How many calories were in your last meal? Do you know how many litres of water were required to grow it? We've got the answer and it's not very sustainable. We're working to reduce water waste in agriculture.
Stock image of a burger in front of flames

A standard burger has around 500 calories. That means around 500 litres of water was used to create A SINGLE BURGER.

There’s nothing quite like a Sunday morning Macca’s run. Scoffing down around 900 calories of pure shame, regret and insistence that you’re never drinking again (until next weekend). In that moment you are probably thinking a lot of things, but we bet one of them isn’t that your shame breakfast required around 900 litres of water to be produced. That’s right, to grow a single calorie of food requires about one litre of water. Think about how much you eat in a day (even a day when you aren’t eating McDonald’s). Imagine how much water is required to grow the food you eat in a year. Times that by your lifetime, and then by the 7 billion people on Earth. Yeah, it’s a pretty staggering concept.

Most of us are quite lucky, we don’t have to think about how much water was required to make our food. Our biggest concern is what the taxi driver will think of us when we ask them to go through the drive-thru and order four bacon and egg McMuffins. Not everyone is as fortunate as us. Many people have to grow their own food to survive or rely on crops to make a living. Those people think very long and hard about how much water their food requires. And despite years of experience farming, the only way of knowing if their crops are getting enough, or too much, water is to wait until the plant shows physical signs of stress. By then the damage is done and they will have a lower, or no yield. For some, this can literally mean the difference between life and death.

Water management in Tanzania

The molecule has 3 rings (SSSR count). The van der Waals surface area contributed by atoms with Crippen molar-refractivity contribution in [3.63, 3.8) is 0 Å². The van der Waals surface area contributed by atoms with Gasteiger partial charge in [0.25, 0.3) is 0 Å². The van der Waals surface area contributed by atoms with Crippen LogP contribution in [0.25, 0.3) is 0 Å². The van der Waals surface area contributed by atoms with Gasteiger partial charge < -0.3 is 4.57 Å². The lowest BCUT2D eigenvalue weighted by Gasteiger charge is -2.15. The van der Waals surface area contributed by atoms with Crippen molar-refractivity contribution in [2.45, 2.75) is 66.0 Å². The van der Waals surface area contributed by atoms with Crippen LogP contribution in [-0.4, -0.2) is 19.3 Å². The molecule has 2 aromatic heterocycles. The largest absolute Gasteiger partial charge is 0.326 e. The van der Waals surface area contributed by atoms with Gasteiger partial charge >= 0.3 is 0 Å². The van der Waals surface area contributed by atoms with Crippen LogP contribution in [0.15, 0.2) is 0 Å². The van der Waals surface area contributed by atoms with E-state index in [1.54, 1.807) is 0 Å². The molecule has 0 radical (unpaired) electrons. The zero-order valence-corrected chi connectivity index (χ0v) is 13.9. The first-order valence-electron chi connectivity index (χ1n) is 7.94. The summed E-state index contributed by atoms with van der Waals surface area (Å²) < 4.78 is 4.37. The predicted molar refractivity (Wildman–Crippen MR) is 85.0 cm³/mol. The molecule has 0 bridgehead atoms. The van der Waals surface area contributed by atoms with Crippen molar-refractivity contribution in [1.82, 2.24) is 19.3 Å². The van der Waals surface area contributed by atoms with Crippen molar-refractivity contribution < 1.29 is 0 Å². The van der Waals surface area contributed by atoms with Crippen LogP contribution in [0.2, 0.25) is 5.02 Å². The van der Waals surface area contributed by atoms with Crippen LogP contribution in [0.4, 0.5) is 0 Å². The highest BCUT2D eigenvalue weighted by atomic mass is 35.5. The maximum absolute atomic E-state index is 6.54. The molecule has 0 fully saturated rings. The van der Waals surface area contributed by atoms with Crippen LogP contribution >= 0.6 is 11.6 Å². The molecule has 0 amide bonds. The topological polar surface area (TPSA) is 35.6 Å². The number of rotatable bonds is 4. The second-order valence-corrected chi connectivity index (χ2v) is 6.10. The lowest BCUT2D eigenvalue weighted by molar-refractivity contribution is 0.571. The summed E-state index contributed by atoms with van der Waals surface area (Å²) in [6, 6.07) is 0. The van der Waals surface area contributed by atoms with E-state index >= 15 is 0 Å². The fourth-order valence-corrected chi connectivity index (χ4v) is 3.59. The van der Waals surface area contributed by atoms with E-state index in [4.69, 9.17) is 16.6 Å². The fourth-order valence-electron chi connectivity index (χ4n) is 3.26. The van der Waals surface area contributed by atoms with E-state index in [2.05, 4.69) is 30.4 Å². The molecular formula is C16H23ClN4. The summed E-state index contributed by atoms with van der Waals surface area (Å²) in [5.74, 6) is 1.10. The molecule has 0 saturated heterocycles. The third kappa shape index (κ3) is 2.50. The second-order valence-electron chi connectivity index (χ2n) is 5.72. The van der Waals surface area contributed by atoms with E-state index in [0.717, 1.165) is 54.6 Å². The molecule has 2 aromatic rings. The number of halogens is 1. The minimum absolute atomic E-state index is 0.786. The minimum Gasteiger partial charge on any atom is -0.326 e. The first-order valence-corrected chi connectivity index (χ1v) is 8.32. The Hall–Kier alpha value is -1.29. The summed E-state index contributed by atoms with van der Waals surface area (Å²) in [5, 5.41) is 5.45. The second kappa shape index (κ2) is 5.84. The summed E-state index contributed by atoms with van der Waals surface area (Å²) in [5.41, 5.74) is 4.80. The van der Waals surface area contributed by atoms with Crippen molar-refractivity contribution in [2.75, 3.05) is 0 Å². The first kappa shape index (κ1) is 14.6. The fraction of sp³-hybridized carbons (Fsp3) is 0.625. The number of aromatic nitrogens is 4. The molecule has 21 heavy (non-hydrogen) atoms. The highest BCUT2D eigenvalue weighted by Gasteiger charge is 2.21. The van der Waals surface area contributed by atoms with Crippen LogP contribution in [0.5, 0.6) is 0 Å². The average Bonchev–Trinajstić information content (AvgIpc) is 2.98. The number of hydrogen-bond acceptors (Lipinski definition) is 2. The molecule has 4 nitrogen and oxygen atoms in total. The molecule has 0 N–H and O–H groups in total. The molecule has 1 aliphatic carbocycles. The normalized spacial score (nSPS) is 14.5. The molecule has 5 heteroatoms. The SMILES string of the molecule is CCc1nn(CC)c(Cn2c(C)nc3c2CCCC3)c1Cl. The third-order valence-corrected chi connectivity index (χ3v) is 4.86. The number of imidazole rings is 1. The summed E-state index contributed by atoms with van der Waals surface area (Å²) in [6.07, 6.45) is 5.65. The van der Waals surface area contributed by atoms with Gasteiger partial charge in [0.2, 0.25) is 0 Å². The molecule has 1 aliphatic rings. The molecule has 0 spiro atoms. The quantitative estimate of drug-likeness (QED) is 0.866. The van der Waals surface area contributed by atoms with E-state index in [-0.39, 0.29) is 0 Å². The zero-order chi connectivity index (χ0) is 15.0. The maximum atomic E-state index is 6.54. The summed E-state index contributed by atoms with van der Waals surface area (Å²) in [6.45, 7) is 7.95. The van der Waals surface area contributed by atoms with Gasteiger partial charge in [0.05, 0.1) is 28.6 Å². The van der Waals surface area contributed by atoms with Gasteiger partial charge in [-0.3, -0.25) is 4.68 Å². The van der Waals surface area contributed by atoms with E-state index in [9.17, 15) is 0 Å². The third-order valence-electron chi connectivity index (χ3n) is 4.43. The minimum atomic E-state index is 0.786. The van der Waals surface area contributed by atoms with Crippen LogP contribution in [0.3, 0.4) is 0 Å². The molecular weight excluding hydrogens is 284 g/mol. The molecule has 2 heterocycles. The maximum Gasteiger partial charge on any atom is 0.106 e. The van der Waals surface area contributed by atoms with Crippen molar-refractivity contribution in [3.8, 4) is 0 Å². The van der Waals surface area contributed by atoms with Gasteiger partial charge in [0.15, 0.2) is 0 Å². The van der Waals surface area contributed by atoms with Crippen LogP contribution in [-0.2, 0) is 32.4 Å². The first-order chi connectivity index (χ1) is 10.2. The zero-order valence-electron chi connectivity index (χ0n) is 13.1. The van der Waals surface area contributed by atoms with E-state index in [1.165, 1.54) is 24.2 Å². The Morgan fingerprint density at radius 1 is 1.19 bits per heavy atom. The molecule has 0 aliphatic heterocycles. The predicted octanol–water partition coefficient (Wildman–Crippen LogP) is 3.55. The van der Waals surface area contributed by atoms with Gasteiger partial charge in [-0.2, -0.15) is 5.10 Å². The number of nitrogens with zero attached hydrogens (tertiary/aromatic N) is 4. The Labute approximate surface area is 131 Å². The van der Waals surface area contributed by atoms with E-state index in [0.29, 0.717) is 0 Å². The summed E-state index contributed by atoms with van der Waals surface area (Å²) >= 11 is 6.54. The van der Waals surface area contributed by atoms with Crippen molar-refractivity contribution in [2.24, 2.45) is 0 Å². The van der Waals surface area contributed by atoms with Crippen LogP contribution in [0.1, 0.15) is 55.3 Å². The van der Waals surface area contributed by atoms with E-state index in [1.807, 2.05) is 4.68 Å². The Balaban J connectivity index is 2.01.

Water management in Tanzania

Dr Michael Robertson isn’t a farmer, but he also spends a lot of time thinking about how much water crops need. He’s part of our team of agriculture scientists focussing on how information and communication technology can help farmers. They have invented a digital device called the Chameleon. The Chameleon is reasonably simple – it measures how moist the soil is under the crops. Just like the famous multi-coloured reptile, the lights on the display change colour depending on how wet the soil is: blue for wet, green for moist and red for dry. All the farmer needs to do is simply connect the reader to the sensor in the soil and get a reading for various depths in the profile. And the best part? Chameleon only costs a few dollars (AU) to manufacture, making it a truly viable solution for poor farming communities around the world.

The coloured indicators on Chameleon shows how wet the soil is
The coloured indicators on Chameleon shows how wet the soil is

Blue for wet, green for moist and red for dry

This simple device is already having a huge positive impact in the farming communities where it has been tested. And as if creating Chameleon wasn’t enough, the team have also invented a device that tests fertiliser in the soil: FullStop. It works by collecting moisture from the soil and indicating how much fertiliser is there with colour-changing paper strips. So if a farmer uses both Chameleon and FullStop, they know exactly what’s going on underground.